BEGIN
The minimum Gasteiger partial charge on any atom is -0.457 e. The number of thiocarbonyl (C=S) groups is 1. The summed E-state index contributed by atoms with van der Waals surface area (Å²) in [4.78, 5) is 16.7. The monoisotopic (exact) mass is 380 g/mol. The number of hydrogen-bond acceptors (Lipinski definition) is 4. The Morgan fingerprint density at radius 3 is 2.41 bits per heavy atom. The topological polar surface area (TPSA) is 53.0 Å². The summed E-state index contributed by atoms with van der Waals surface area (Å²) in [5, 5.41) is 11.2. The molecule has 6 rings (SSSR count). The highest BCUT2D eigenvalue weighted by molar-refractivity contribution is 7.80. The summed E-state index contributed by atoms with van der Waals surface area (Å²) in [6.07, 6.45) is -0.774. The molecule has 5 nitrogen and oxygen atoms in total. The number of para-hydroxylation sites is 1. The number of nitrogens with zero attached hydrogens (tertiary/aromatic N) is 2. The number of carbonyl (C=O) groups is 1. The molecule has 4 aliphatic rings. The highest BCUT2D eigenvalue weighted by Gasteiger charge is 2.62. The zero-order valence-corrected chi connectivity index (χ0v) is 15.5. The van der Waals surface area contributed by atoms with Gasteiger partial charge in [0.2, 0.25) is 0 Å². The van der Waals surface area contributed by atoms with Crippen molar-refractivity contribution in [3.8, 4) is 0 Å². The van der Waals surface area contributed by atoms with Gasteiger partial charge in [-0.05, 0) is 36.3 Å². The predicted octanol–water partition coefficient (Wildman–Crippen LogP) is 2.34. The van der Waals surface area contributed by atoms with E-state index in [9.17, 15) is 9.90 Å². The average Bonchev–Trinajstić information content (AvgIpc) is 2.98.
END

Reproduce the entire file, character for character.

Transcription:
The minimum Gasteiger partial charge on any atom is -0.457 e. The number of thiocarbonyl (C=S) groups is 1. The summed E-state index contributed by atoms with van der Waals surface area (Å²) in [4.78, 5) is 16.7. The monoisotopic (exact) mass is 380 g/mol. The number of hydrogen-bond acceptors (Lipinski definition) is 4. The Morgan fingerprint density at radius 3 is 2.41 bits per heavy atom. The topological polar surface area (TPSA) is 53.0 Å². The summed E-state index contributed by atoms with van der Waals surface area (Å²) in [5, 5.41) is 11.2. The molecule has 6 rings (SSSR count). The highest BCUT2D eigenvalue weighted by molar-refractivity contribution is 7.80. The summed E-state index contributed by atoms with van der Waals surface area (Å²) in [6.07, 6.45) is -0.774. The molecule has 5 nitrogen and oxygen atoms in total. The number of para-hydroxylation sites is 1. The number of nitrogens with zero attached hydrogens (tertiary/aromatic N) is 2. The number of carbonyl (C=O) groups is 1. The molecule has 4 aliphatic rings. The highest BCUT2D eigenvalue weighted by Gasteiger charge is 2.62. The zero-order valence-corrected chi connectivity index (χ0v) is 15.5. The van der Waals surface area contributed by atoms with Gasteiger partial charge in [0.2, 0.25) is 0 Å². The van der Waals surface area contributed by atoms with Crippen molar-refractivity contribution in [3.8, 4) is 0 Å². The van der Waals surface area contributed by atoms with Gasteiger partial charge in [-0.05, 0) is 36.3 Å². The predicted octanol–water partition coefficient (Wildman–Crippen LogP) is 2.34. The van der Waals surface area contributed by atoms with E-state index in [9.17, 15) is 9.90 Å². The average Bonchev–Trinajstić information content (AvgIpc) is 2.98.